The golden triangle is followed by Edinburgh, Glasgow, Manchester and Nottingham, where there are also significant amounts of concentrated activity. Next tier emerging destinations include Birmingham, Liverpool, Leeds and Newcastle. These secondary and emerging destinations all have a key ingredient for success – world-renown universities in close proximity. These destinations also have the potential to benefit from the UK Government’s publicized goal to invest in rebalancing the UK economy so that it is not overly-reliant on the UK’s south-east region where the golden triangle is located. Furthermore, given the compact size of Great Britain (being smaller than each of the U.S. states of Idaho and Kansas by comparison), there is an argument that it has the potential to operate as one big cluster in its own right, with participants having access to the same synergies, business benefits and networking opportunities as those which exist in a more conventional compact cluster, especially given the advanced integrated transport links between cities. The rollout of the High Speed Two (HS2) rail network over the next few years will reduce existing travel times between London, Birmingham, Manchester, Leeds, Newcastle, Liverpool, Edinburgh and Glasgow, further advancing the argument that “Great Britain is one big cluster.”
The UK is also seeing real estate investors capitalizing on the increased demand and success of clusters by developing ground-up, large-scale multi-purpose communities that cater to life sciences businesses at every stage of their life cycle, from start-up to scale-up and developed corporates. This can be seen in Central London – for example, White City’s life sciences district which houses multiple global life sciences companies alongside Imperial College’s White City Campus. This can also be seen in regional cities – for example, Alderley Park in Cheshire, which offers more than one million square feet of high specification lab space, a range of on-site scientific services, an accelerator delivering a comprehensive program of business support for start-ups and scale-ups, state-of-the-art connectivity and conference centers, and collaborative workspaces suitable for tech workers cohabitating near and working together with life sciences companies.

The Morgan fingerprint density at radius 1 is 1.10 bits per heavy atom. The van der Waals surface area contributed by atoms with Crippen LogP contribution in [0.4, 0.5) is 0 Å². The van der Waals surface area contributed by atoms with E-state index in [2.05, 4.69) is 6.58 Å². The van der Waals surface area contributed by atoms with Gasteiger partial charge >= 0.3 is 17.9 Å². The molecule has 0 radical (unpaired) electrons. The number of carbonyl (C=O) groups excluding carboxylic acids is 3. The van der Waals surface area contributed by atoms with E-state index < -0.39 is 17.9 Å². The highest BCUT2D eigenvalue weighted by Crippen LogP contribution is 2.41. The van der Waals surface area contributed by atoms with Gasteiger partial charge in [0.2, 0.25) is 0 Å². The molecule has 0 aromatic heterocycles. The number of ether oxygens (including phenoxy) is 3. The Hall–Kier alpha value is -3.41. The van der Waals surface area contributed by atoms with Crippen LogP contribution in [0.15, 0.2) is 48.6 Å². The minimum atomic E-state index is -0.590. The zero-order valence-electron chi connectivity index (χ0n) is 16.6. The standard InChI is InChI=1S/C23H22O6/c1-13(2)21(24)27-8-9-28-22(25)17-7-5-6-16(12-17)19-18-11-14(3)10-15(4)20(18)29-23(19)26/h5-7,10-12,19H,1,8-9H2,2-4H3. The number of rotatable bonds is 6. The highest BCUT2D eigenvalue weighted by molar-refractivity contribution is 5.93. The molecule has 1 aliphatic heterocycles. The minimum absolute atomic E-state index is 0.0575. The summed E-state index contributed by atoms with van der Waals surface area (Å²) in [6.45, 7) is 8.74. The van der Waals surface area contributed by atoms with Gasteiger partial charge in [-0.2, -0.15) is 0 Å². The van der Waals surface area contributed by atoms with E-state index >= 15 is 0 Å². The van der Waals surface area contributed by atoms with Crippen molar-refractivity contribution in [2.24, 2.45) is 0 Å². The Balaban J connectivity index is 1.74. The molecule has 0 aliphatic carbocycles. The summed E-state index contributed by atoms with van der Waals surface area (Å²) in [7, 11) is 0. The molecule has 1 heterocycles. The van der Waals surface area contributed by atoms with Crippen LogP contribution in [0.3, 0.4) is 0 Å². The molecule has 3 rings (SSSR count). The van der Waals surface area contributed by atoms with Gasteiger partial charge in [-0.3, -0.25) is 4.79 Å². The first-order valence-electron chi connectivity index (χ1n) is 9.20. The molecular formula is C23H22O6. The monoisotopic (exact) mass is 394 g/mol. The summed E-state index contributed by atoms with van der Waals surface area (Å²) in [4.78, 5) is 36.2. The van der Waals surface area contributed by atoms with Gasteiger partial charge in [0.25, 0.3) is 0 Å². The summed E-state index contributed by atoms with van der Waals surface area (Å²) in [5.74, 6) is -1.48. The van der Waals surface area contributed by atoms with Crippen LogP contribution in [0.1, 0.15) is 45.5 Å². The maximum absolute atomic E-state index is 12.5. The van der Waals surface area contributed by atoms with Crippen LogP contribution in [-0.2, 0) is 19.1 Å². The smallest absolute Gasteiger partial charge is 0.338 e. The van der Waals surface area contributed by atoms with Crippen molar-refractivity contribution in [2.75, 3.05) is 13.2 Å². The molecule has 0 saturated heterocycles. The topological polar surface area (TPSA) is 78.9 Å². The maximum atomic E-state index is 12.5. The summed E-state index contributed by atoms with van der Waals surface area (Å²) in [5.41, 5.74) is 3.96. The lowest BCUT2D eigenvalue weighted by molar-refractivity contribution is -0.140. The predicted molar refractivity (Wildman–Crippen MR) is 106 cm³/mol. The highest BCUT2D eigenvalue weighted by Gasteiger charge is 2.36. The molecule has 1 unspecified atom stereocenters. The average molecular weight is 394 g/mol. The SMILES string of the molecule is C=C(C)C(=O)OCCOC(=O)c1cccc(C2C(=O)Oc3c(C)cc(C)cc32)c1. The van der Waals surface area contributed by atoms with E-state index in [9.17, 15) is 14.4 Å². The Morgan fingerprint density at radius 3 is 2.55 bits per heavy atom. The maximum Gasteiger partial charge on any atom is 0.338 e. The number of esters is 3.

James Sheppard of Kadans Science Partner in London comments: “Although the creation of life science real estate is essential, it is also important to build and enhance the life science ecosystem – this can only happen by having a deep knowledge of a local ecosystems strengths and weaknesses.” Kadans see the UK as an area with significant growth potential and considerable opportunities both in and outside the Golden Triangle. “The UK’s academic research base is world class and its commercialization ability is increasing all the time, providing a pipeline of exciting high- growth companies. Although the UK life science market is changing, there are still considerable challenges in life science real estate. For example, understanding the technical requirements of tenants, the suitability of buildings and the covenants of life sciences companies mean the barriers to entry in life science real estate remain high.”
It is clear that life sciences real estate is more than just an operational decision for life sciences companies – it can provide a competitive advantage through strategic access to talent, funding, innovation and shared resources. Not surprisingly, real estate investors in the U.S. and UK are looking to capitalize on this trend and we anticipate seeing a robust desire by a growing number of capital allocators, investors and developers to add life science investments to their portfolios.
The next article in the Envisioning the New Normal: Real Estate + Life Sciences series will explore some of the key considerations for landlords when underwriting new tenants operating in the life sciences industry. We will discuss the importance of understanding a company’s science, as well as its funding and business model, and the ways in which landlords can seek to protect themselves against losses as a result of future financing difficulties and tenant specification packages.
1 "Envisioning the New Normal in the Life Sciences Industry," Goodwinlaw.com
2 PropSci Webpage, Goodwinlaw.com
3 Cushman & Wakefield: Life Sciences 2020: The Future is Here & JLL: 2020 Life Sciences Real Estate Outlook
4 Figures courtesy of Cushman & Wakefield: Life Sciences 2020: The Future is Here & JLL: 2020 Life Sciences Real Estate Outlook